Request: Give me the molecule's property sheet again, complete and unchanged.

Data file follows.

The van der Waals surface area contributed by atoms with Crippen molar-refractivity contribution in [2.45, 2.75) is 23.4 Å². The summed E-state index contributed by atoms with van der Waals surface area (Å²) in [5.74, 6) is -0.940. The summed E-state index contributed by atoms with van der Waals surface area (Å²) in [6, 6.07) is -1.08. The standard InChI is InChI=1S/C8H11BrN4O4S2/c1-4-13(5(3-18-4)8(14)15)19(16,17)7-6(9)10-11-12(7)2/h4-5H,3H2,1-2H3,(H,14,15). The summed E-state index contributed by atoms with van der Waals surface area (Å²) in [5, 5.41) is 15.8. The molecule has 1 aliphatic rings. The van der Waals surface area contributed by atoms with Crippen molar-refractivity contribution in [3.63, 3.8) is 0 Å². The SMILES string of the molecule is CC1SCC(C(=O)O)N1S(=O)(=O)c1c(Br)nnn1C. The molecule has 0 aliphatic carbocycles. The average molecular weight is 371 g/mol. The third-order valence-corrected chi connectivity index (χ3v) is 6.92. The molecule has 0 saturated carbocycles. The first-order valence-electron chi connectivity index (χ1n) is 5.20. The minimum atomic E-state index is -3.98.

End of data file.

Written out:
The van der Waals surface area contributed by atoms with Crippen molar-refractivity contribution in [2.45, 2.75) is 23.4 Å². The summed E-state index contributed by atoms with van der Waals surface area (Å²) in [5.74, 6) is -0.940. The summed E-state index contributed by atoms with van der Waals surface area (Å²) in [6, 6.07) is -1.08. The standard InChI is InChI=1S/C8H11BrN4O4S2/c1-4-13(5(3-18-4)8(14)15)19(16,17)7-6(9)10-11-12(7)2/h4-5H,3H2,1-2H3,(H,14,15). The summed E-state index contributed by atoms with van der Waals surface area (Å²) in [5, 5.41) is 15.8. The molecule has 1 aliphatic rings. The van der Waals surface area contributed by atoms with Crippen molar-refractivity contribution in [3.63, 3.8) is 0 Å². The SMILES string of the molecule is CC1SCC(C(=O)O)N1S(=O)(=O)c1c(Br)nnn1C. The molecule has 0 aliphatic carbocycles. The average molecular weight is 371 g/mol. The third-order valence-corrected chi connectivity index (χ3v) is 6.92. The molecule has 0 saturated carbocycles. The first-order valence-electron chi connectivity index (χ1n) is 5.20. The minimum atomic E-state index is -3.98.